Good People: The New Discipline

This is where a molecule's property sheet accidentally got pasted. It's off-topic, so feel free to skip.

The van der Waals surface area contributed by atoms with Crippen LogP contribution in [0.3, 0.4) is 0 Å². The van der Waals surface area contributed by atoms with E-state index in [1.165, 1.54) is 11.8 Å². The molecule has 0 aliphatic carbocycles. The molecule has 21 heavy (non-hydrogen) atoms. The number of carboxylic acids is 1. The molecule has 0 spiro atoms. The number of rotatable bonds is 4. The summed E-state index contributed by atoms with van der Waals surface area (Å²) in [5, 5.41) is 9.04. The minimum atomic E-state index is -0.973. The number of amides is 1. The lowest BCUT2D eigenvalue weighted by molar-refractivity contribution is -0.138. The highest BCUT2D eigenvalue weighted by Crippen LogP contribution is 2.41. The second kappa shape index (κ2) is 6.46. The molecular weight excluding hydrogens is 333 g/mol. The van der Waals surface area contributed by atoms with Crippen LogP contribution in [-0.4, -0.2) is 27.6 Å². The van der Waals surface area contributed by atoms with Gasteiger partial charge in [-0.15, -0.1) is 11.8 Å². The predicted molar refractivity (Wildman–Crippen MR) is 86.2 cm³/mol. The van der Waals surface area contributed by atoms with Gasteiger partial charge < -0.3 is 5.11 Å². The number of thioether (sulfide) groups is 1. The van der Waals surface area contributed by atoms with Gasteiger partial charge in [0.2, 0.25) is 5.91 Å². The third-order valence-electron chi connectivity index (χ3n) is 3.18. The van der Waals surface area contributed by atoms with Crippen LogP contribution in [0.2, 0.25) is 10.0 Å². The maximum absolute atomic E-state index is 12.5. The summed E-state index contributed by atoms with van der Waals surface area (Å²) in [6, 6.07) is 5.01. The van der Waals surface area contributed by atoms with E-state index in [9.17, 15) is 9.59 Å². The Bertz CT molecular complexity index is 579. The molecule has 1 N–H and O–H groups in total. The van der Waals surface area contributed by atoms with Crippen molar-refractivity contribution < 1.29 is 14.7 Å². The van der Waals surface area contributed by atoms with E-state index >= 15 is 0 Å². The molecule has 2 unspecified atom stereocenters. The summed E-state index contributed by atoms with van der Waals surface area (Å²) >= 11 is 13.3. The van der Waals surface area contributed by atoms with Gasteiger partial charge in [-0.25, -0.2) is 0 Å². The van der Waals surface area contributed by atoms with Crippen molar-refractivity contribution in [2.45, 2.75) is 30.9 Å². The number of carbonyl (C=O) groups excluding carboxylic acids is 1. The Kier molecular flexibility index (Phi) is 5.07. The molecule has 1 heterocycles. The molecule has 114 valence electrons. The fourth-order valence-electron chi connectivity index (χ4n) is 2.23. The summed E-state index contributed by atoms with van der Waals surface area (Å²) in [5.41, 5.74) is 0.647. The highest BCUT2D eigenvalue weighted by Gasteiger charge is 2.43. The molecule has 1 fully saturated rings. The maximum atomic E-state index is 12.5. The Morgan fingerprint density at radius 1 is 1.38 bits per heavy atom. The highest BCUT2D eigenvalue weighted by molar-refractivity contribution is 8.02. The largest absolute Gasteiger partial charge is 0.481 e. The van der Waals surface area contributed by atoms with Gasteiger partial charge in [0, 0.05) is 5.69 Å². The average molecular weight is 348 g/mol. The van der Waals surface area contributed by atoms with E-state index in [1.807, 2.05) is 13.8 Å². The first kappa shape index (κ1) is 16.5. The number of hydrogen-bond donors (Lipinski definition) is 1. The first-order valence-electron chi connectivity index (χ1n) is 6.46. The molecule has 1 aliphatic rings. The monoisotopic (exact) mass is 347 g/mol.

“But Mark, you don’t seem to understand, these are good people. These are all good people.”  My interlocutor was a long-time administrator at my university, and an accomplished scholar. In his genial way he was trying to set my straight on some important facts. I had just learned that there would be a new aspect to our annual reports. We would be asked to tell our overlords how each one of our activities contributes to Diversity, Equity, and Inclusion. Teaching? How did it advance DEI? Scholarship? How did it help speed DEI on its way? If you get an honor or an award, you are to say how it contributed to Diversity, Equity, and Inclusion. Outside consulting: did it do any DEI duty? And what does the university mean by Diversity, by Equity, by Inclusion? The university doesn’t say. There are no official definitions out there to consider.  So I had a lot to tell my friend about administrative interference with academic freedom. I didn’t want the university deans and DEI enforcers setting the agenda for my teaching or my scholarship, or for anyone else’s. At the same time, I couldn’t really argue with my friend’s observation: the people in the dean’s office and the DEI enclaves are decent sorts. I like them. Was asking us to apply DEI standards to every aspect of our work a radical piece of over-reach? I think it was, and is: I fought against it at its inception and still do.  But I also see the move as part of a larger pattern of enforcing discipline, and that pattern may be more important than any single program or initiative. The good people who came up with this notion are — without knowing it, I suspect — softly tyrannizing us. They are also softly tyrannizing

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